I am a novice researcher in the area of qualitative research and I read with interest in the special 30th Anniversary issue of JAN the re-publication of Tina Koch's 1994 paper Establishing rigour in qualitative research: the decision trail (Koch 1994, 2006). Although written over a decade ago, the establishment of trustworthiness in qualitative research remains an integral, but challenging, part of the research process. I agree with Latimer's (2006) commentary in that the focus of Koch's paper was in terms of methodology, but part of its impact comes ‘from what it reports’ (p. 102). I would argue that the impact of Koch's paper also lies in the actions that were taken as a result of what was observed.

Koch reports that various situations caused ‘ethical predicaments for me as a nurse but I intervened when I believed such intervention was in the interest of the patient’; and, further, that she ‘did not expect to encounter neglect and inadequate care’ (p. 94). Koch wrote in her journal about her ‘concern about the apparent disregard for patients’, about being the ‘first to notice a change in a patient's condition’, and about having ‘an obligation to report such changes’ (p. 95). Clearly, her journaling acknowledges the neglect that precipitated her ethical dilemma. It also shows her resolve to report what she was seeing.

As she continued in her work, Koch's response to the ethical dilemma changed. It no longer appears to be an obligation to report. Rather, she debated whether she should report these abuses to the administrators, thereby risking the study's completion. Her decision was to continue the study. Furthermore, Koch acknowledges that ‘giving care ate into my research time’ (p. 96). After three months she changed her focus and devoted less time to giving patient care.

Reading these journal entries evoked a negative feeling in me. I kept asking myself: where is the human side of this ethical dilemma? Trustworthiness and rigour in a research study starts with the criteria of credibility. I would argue that the credibility of the person is part of this as well. In this case, the person (i.e. Koch) took on three roles: the human being, the professional giving nursing care, and the researcher examining the experiences of older patients. In all three roles, the credibility relies on the ethical standard of the person and that credibility carries over into all other roles one takes on.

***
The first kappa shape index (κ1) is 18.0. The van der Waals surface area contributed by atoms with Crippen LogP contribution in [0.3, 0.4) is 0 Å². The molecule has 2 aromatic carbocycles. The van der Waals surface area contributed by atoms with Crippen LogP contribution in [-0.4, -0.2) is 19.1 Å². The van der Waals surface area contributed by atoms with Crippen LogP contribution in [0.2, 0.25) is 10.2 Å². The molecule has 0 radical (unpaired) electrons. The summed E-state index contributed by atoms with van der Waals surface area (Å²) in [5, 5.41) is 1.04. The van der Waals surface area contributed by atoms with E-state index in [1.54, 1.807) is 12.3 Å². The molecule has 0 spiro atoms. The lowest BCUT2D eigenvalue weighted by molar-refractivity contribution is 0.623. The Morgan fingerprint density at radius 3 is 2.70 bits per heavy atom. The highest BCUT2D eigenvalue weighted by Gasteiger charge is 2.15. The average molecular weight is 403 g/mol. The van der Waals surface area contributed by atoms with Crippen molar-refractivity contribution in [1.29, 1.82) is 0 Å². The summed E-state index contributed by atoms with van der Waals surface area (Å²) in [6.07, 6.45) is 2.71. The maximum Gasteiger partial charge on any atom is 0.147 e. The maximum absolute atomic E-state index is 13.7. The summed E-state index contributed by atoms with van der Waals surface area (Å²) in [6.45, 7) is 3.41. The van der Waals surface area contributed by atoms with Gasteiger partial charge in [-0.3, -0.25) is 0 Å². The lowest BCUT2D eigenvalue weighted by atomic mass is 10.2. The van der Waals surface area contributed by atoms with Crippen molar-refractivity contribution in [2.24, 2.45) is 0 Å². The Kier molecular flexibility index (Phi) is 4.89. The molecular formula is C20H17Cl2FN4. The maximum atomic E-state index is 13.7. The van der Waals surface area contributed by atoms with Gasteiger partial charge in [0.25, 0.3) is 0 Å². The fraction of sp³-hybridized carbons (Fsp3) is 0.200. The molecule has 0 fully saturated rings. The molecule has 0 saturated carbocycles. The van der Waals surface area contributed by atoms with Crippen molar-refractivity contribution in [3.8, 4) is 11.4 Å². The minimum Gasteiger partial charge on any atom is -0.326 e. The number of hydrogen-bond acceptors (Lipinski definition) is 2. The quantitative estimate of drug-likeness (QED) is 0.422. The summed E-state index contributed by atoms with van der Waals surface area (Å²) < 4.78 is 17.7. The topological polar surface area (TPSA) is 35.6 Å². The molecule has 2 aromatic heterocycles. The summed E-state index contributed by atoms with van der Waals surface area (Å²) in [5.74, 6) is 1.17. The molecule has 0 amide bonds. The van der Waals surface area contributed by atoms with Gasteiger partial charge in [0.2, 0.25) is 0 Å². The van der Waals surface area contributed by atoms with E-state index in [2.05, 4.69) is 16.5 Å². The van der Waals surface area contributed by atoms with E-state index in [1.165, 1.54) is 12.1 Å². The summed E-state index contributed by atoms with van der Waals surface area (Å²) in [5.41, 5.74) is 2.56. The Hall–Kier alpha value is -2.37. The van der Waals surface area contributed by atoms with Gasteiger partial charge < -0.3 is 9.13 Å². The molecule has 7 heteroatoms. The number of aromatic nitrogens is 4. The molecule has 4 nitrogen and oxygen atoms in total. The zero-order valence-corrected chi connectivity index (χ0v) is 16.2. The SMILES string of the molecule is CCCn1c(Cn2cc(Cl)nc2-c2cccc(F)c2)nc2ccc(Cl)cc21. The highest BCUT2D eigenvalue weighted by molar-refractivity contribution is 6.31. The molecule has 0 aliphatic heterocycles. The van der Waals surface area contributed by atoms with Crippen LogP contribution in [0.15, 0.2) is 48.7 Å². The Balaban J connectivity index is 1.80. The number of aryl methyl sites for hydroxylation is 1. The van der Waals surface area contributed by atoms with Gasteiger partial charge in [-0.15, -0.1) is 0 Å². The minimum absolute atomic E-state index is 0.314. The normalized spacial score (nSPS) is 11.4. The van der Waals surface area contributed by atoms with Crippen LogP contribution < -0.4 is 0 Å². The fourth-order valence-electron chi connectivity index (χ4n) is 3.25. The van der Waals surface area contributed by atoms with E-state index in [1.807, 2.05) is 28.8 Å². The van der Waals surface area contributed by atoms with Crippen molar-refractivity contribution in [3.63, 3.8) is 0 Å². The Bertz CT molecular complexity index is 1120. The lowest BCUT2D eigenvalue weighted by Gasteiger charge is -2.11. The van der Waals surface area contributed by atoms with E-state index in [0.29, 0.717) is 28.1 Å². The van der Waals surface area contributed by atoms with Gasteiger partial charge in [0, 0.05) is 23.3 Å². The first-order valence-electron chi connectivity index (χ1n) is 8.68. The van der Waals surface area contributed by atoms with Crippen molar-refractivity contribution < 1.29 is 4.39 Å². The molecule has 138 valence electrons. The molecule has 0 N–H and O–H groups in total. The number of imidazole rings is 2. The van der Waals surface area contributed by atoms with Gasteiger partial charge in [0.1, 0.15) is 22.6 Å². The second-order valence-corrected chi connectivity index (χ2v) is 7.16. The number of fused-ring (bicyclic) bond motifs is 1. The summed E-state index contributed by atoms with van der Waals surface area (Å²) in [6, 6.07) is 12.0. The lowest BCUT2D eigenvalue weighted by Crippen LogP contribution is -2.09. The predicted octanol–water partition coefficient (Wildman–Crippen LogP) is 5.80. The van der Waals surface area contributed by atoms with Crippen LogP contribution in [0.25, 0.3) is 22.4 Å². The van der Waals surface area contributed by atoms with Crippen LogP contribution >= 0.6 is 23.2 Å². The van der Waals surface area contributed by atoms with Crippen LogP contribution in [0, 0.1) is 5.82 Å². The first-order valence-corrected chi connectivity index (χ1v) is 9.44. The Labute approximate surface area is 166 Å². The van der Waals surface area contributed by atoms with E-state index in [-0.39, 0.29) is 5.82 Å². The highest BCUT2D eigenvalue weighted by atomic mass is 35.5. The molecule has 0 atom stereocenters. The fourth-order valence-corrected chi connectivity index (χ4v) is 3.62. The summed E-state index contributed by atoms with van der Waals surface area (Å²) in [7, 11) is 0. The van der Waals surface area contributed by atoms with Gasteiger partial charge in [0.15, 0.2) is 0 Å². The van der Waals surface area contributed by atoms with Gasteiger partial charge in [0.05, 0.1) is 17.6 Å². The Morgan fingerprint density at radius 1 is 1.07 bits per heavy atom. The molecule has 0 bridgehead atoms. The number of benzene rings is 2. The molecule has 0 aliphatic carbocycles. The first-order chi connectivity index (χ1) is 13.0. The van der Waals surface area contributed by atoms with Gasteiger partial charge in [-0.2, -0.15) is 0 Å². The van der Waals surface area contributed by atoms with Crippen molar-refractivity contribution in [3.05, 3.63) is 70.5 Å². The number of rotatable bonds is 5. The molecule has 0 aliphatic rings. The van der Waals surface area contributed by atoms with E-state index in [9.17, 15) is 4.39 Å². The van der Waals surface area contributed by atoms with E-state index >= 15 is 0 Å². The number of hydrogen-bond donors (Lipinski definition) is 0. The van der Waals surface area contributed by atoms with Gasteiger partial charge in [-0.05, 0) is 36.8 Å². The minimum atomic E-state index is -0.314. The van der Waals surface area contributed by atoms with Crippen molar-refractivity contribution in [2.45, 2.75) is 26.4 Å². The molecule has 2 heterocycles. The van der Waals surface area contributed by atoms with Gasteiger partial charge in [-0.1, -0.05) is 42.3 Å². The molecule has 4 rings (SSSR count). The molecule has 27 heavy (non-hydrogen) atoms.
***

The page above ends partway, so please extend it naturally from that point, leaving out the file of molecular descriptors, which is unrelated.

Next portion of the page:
In the role of a professional giving nursing care, nursing philosophy reflects on the concept of the nurse being accountable for his/her actions. Tschudin's (2006) commentary in the same issue of JAN, but in response to another of its papers on the question of the role of a professional code of practice, pointed out that a code of professional conduct can demand accountability. But, according to Tschudin, ‘for someone who wants to be truly accountable, a code is not the first port of call. Nurses who have been educated to the level of safe practice are accountable for their own practice’ (p. 113).

The same accountability holds true for a researcher. Beneficence, or the obligation to do no harm, as defined in The Belmont Report, is a cornerstone of research practice (National Commission for the Protection of Human Subjects of Biomedical and Behavior Research 1979). The benefit of the research should outweigh any risk to its participants. However, The Belmont Report does acknowledge that difficult choices must be made when greater than minimal risk is involved. That risk may give no immediate direct benefit to those involved, but it could give the promise of benefit in the future. The human side of the researcher needs to assess the justification of the research and then decide if it is morally justified.

The human being lives by a moral code of ethics and makes choices on a regular basis, based on that code. Society decides on people's credibility on the basis of the choices that they make.

Koch was writing to enlighten us about a method of qualitative research that brings trustworthiness to the process. She sought to demonstrate a means to establish rigour as she shared her journal entries and gave the reader the ability to audit the events. In doing so, she opened up another dilemma: namely, the credibility of process that was used in gathering the data. From my perspective, this dilemma overshadowed the aim of the paper, calling to the forefront the human side of an ethical dilemma. In making the decision to carry on as researcher, and therefore not to report the inhumane experiences being witnessed, I have to question the credibility of the research process. As was pointed out in the commentaries, this is a much-cited paper that brings light to the question of establishing rigour in qualitative research. However, I would add that Koch's paper also opens doors into the area of ethical considerations in nursing research.


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